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9 November 2006

Young Voter Turnout Up
for the Second Major Election

The following is a press release dated Nov. 8 from the Graduate School of Political Management, George Washington University. The article is reprinted here in its entirety.

Nov. 8 - Turnout among 18-29 year old voters increased by more than 2 million voters in the 2006 elections compared to 2002, according to an early exit poll analysis released today as part of the first comprehensive look at the youth vote in the midterm elections, presented by Young Voter Strategies.  At least 10 million votes were cast by this age group in 2006 compared to 8 million in 2002, and the vote counts are still coming in.  Youth-dense precincts that were targeted by Get-Out-the-Vote campaigns showed even larger increases.  Turnout more than doubled in the 36 precincts where groups like the nonpartisan Student PIRG’s New Voters Project actively turned out this age cohort.

Also released today, a new bipartisan poll by Ed Goeas and Celinda Lake shows that in 2006 young voters were motivated primarily by a strong desire for change, combined with high levels of contact from campaigns and nonpartisan organizations:  61% of those who were surveyed said they feel the country is on the “wrong track” and 52% report being contacted by a campaign.

“A new generation of voters has arrived as a force in politics,” said Heather Smith, Director of Young Voter Strategies. “For the second major election in a row, turnout among young voters increased—yesterday’s election showed that 2004 was the start of a trend of increasing young voter turnout.  Today’s young adults proved that they’re a critical voting bloc for both political parties to court—at 42 million strong, this generation will only grow in importance as more and more vote in each election.”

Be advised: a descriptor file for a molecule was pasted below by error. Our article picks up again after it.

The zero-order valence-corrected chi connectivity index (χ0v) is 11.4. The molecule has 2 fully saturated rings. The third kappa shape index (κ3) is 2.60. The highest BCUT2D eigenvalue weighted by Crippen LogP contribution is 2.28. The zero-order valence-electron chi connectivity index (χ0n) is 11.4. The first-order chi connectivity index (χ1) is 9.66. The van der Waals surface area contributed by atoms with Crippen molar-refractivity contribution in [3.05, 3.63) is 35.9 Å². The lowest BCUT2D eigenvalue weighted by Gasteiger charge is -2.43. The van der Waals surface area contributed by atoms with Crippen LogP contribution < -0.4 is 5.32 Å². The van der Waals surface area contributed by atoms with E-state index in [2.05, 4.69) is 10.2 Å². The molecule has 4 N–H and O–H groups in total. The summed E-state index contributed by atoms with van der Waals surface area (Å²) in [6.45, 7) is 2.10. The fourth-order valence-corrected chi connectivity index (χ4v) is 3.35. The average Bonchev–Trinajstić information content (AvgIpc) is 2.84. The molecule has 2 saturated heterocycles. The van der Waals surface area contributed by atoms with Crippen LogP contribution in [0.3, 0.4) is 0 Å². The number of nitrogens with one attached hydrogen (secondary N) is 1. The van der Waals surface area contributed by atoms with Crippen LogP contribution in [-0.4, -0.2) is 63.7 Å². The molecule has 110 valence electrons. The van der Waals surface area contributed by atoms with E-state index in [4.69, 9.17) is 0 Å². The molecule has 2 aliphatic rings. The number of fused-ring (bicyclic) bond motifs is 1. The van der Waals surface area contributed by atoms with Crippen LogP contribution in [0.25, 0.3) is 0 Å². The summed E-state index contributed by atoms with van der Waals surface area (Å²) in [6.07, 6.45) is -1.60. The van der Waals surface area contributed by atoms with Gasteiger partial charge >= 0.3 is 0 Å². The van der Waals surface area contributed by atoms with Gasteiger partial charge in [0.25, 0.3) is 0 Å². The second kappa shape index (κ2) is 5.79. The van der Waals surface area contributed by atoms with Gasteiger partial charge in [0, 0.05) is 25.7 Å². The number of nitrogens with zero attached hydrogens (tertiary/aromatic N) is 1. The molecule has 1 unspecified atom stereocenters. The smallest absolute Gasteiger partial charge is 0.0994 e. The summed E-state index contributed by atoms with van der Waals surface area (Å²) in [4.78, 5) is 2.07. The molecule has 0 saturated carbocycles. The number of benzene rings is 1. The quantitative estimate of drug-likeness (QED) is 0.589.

An analysis of the National Election Pool’s exit poll for 18-29 year olds, conducted by the University of Maryland’s Center for Information and Research on Civic Learning and Engagement (CIRCLE) found that turnout among 18-29 year olds yesterday increased at least 4 percentage points over 2002 figures to 24%.  This is a greater increase than was seen in the overall electorate; the share of votes cast by young people increased by at least 2 points.

“This is an extraordinary turnout for young voters,” said CIRCLE Director Peter Levine. “In a year of rising turnout, young people led the way—repeating the pattern that we saw in 2004. Youth were an especially high proportion of voters in Montana, Michigan, Minnesota, and Missouri. Nationwide, in House races, 61% of young people voted for Democratic candidates—the highest proportion for any age group.”

Further, vote tallies from youth-dense precincts in eight states showed even greater young voter turnout increases in areas targeted by nonpartisan registration and mobilization efforts: 

The 2006 analysis focused on a set of 36 precincts in Ohio, Connecticut, Iowa, Colorado and Michigan. The precincts all contained a relatively high concentration of college students, and were located near universities where nonpartisan Get Out the Vote efforts were conducted by the Student PIRGs' New Voters Project and other partners. The analysis compared voter turnout numbers from the 2002 General Election with yesterday's turnout numbers. Average turnout in those precincts increased by 157% over 2002. This increase is six times the national average increase of ballots cast by young adults.